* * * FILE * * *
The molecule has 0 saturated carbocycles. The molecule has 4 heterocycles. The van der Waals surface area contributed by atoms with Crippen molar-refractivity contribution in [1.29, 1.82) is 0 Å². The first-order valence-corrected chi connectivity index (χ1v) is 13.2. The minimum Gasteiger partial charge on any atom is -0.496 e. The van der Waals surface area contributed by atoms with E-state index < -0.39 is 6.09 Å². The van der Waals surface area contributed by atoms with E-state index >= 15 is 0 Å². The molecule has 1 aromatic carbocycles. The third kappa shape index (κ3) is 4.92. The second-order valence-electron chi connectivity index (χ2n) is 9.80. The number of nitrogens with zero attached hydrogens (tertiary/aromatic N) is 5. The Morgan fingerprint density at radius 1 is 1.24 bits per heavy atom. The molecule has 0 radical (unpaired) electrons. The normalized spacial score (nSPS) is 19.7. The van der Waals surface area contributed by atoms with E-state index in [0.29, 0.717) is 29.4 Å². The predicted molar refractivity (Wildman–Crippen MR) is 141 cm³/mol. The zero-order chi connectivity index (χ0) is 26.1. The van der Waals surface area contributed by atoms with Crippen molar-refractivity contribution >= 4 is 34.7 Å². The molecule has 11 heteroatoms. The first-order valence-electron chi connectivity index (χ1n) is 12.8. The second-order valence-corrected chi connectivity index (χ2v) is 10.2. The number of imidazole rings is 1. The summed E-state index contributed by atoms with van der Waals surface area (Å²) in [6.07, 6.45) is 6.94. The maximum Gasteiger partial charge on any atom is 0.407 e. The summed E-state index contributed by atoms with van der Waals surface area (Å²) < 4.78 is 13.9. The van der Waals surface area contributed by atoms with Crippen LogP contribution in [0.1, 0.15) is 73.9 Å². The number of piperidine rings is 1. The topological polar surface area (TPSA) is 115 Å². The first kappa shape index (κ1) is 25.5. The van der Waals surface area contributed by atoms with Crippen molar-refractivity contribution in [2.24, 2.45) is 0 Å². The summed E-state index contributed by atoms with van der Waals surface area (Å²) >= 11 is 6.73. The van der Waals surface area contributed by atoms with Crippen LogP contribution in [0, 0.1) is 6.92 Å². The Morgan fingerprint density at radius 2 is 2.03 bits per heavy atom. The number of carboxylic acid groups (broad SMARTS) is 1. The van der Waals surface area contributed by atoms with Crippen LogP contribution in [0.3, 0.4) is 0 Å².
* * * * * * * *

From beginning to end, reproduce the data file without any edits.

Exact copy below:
The molecule has 0 saturated carbocycles. The molecule has 4 heterocycles. The van der Waals surface area contributed by atoms with Crippen molar-refractivity contribution in [1.29, 1.82) is 0 Å². The first-order valence-corrected chi connectivity index (χ1v) is 13.2. The minimum Gasteiger partial charge on any atom is -0.496 e. The van der Waals surface area contributed by atoms with E-state index < -0.39 is 6.09 Å². The van der Waals surface area contributed by atoms with E-state index >= 15 is 0 Å². The molecule has 1 aromatic carbocycles. The third kappa shape index (κ3) is 4.92. The second-order valence-electron chi connectivity index (χ2n) is 9.80. The number of nitrogens with zero attached hydrogens (tertiary/aromatic N) is 5. The Morgan fingerprint density at radius 1 is 1.24 bits per heavy atom. The molecule has 0 radical (unpaired) electrons. The normalized spacial score (nSPS) is 19.7. The van der Waals surface area contributed by atoms with E-state index in [0.29, 0.717) is 29.4 Å². The predicted molar refractivity (Wildman–Crippen MR) is 141 cm³/mol. The zero-order chi connectivity index (χ0) is 26.1. The van der Waals surface area contributed by atoms with Crippen molar-refractivity contribution >= 4 is 34.7 Å². The molecule has 11 heteroatoms. The first-order valence-electron chi connectivity index (χ1n) is 12.8. The second-order valence-corrected chi connectivity index (χ2v) is 10.2. The number of imidazole rings is 1. The summed E-state index contributed by atoms with van der Waals surface area (Å²) in [6.07, 6.45) is 6.94. The maximum Gasteiger partial charge on any atom is 0.407 e. The summed E-state index contributed by atoms with van der Waals surface area (Å²) < 4.78 is 13.9. The van der Waals surface area contributed by atoms with Crippen LogP contribution in [0.1, 0.15) is 73.9 Å². The number of piperidine rings is 1. The topological polar surface area (TPSA) is 115 Å². The first kappa shape index (κ1) is 25.5. The van der Waals surface area contributed by atoms with Crippen molar-refractivity contribution in [2.24, 2.45) is 0 Å². The summed E-state index contributed by atoms with van der Waals surface area (Å²) >= 11 is 6.73. The van der Waals surface area contributed by atoms with Crippen LogP contribution in [0, 0.1) is 6.92 Å². The Morgan fingerprint density at radius 2 is 2.03 bits per heavy atom. The number of carboxylic acid groups (broad SMARTS) is 1. The van der Waals surface area contributed by atoms with Crippen LogP contribution in [0.3, 0.4) is 0 Å².